Compared to what it looks like and implies today, Wall Street had relatively humble beginnings. Its towering skyscrapers and art Deco architecture, its digital tickers and wireless waves resemble little the original New Amsterdam road. Named after an actual mud -- and timber wall built by original Dutch inhabitants of Manhattan Island, Wall Street has morphed beyond its geographic location, and has come to symbolize American corporate culture in general. Films like Oliver Stone's Wall Street promote its image as a bastion of greed and financial prowess, of investment genius and corporate corruption. Wall Street therefore signifies more than just the New York Stock Exchange that started there over two hundred years ago. In fact, most major New York-based investment firms no longer maintain headquarters on Wall Street. In spite of its many transformations, Wall Street retains an aura of mystique and intrigue that is unrivaled by any other financial district in the world. The term Wall Street also refers not only to the street itself but to a set of relationships that defines and characterizes American culture. As such, Wall Street embodies an American subculture. Anyone who has worked on or near Wall Street, or who knows people who do, can describe Wall Street subculture in familiar sociological terms. For instance, as a subculture, Wall Street represents a "set of values, behavior and attitudes of a particular group of people who are distinct from, but related to, the dominant culture in society," (Bilton, cited on the University of Canterbury website). Moreover, as is stated on the University of Canterbury's "Glossary of Sociological Terms," the term subculture is most often associated with "deviant groups." Although Wall Street culture is normally not considered to be deviant, a closer examination of the attitudes, values, and behaviors shows that the subculture does deviate from the mainstream.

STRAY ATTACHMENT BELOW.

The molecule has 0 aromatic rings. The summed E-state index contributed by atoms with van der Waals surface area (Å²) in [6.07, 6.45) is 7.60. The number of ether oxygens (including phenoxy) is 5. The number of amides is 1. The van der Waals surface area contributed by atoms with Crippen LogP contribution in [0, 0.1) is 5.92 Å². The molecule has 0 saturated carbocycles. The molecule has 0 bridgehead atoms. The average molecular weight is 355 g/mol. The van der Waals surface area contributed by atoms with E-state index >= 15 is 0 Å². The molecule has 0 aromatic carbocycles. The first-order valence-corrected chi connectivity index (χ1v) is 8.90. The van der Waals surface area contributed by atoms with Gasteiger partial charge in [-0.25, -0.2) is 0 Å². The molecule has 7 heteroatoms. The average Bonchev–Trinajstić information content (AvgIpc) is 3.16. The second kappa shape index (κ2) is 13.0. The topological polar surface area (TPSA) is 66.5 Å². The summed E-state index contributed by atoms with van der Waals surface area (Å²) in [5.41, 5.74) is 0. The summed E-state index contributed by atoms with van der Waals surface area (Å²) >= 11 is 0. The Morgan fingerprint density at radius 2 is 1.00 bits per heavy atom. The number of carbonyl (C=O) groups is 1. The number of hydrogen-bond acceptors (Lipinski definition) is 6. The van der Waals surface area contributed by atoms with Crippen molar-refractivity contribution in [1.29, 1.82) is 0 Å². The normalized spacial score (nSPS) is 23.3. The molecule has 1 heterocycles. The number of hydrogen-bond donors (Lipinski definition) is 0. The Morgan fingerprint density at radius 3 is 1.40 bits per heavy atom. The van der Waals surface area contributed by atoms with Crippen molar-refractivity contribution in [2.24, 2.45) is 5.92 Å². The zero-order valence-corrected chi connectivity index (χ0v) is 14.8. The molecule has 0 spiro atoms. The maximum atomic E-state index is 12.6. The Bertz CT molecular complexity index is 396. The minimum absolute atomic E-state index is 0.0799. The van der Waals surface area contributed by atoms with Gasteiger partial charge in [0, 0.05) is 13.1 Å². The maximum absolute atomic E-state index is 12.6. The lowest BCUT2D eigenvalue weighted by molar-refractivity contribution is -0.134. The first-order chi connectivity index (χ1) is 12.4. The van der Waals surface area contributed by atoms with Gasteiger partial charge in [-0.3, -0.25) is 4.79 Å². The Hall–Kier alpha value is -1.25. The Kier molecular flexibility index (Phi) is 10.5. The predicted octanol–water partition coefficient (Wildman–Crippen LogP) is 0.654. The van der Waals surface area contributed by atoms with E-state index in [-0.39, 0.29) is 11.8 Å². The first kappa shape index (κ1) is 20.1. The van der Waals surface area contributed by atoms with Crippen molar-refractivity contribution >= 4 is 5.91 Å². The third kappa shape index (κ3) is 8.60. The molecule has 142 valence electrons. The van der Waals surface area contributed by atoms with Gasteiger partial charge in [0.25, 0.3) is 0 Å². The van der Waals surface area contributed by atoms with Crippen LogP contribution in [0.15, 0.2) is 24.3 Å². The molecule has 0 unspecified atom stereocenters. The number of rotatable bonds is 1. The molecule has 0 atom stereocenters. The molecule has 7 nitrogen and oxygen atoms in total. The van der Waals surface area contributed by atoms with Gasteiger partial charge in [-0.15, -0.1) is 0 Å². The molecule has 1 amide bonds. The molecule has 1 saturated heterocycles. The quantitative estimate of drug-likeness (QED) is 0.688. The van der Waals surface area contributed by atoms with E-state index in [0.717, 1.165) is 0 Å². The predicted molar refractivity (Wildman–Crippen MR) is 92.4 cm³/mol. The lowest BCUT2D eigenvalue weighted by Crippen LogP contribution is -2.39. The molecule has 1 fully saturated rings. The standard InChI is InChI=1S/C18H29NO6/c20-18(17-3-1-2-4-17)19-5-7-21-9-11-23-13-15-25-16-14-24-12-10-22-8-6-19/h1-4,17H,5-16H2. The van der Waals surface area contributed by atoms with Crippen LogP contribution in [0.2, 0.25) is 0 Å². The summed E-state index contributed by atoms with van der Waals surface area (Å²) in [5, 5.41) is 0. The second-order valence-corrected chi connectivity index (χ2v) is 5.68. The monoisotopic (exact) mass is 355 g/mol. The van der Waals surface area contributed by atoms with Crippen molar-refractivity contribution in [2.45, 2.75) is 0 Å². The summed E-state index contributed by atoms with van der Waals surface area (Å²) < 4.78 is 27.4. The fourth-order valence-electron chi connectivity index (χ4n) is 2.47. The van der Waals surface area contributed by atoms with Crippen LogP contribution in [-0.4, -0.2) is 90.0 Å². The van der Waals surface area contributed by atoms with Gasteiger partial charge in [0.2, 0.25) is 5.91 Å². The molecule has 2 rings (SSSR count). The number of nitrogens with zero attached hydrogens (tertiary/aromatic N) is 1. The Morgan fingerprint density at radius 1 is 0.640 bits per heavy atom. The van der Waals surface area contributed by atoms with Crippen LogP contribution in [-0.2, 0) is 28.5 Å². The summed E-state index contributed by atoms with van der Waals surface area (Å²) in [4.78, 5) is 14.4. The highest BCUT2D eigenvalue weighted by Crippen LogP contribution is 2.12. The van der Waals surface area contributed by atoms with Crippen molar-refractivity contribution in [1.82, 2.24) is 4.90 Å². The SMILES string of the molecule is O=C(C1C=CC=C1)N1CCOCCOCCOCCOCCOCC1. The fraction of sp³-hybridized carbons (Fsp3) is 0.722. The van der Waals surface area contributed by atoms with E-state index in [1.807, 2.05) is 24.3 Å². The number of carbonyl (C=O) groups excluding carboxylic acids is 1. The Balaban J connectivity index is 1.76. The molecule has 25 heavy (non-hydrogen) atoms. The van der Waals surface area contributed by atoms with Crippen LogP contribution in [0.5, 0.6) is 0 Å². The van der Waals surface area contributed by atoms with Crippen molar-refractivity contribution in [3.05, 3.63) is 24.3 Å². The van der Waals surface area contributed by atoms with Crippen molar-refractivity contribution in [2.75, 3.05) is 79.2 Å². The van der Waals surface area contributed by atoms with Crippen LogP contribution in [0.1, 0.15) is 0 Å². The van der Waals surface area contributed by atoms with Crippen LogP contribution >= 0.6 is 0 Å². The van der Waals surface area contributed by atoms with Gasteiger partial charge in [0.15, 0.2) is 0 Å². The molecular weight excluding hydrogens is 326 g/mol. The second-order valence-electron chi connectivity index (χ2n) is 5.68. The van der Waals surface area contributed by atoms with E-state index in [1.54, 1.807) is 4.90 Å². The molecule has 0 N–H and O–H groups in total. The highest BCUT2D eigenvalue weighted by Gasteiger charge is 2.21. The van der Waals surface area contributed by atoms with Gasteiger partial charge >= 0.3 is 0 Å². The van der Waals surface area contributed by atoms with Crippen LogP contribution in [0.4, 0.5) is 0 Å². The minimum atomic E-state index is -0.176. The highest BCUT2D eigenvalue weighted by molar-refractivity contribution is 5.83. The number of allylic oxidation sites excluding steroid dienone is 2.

Geographically, Wall Street extends from Broadway near the Hudson River to the East River. Wall Street and the New York Stock Exchange serve as the financial pulse of America, and by extension, the world. What began as an informal gathering under a buttonwood tree in 1792 became the world's largest stock exchange. Therefore, the trading that took place on Wall Street impacted and continues to impact the global economy, affecting even those people who have no money invested. For example, a company that trades publicly in the New York Stock Exchange might hire tens of thousands of employees. If shares in that company drop in price, the executives might decide to lay off a few thousand workers. Decisions made on Wall Street therefore directly impact the daily lives of people all over America. Because so many companies now run offices around the world, individuals who live on different continents might also be affected by the Wall Street world.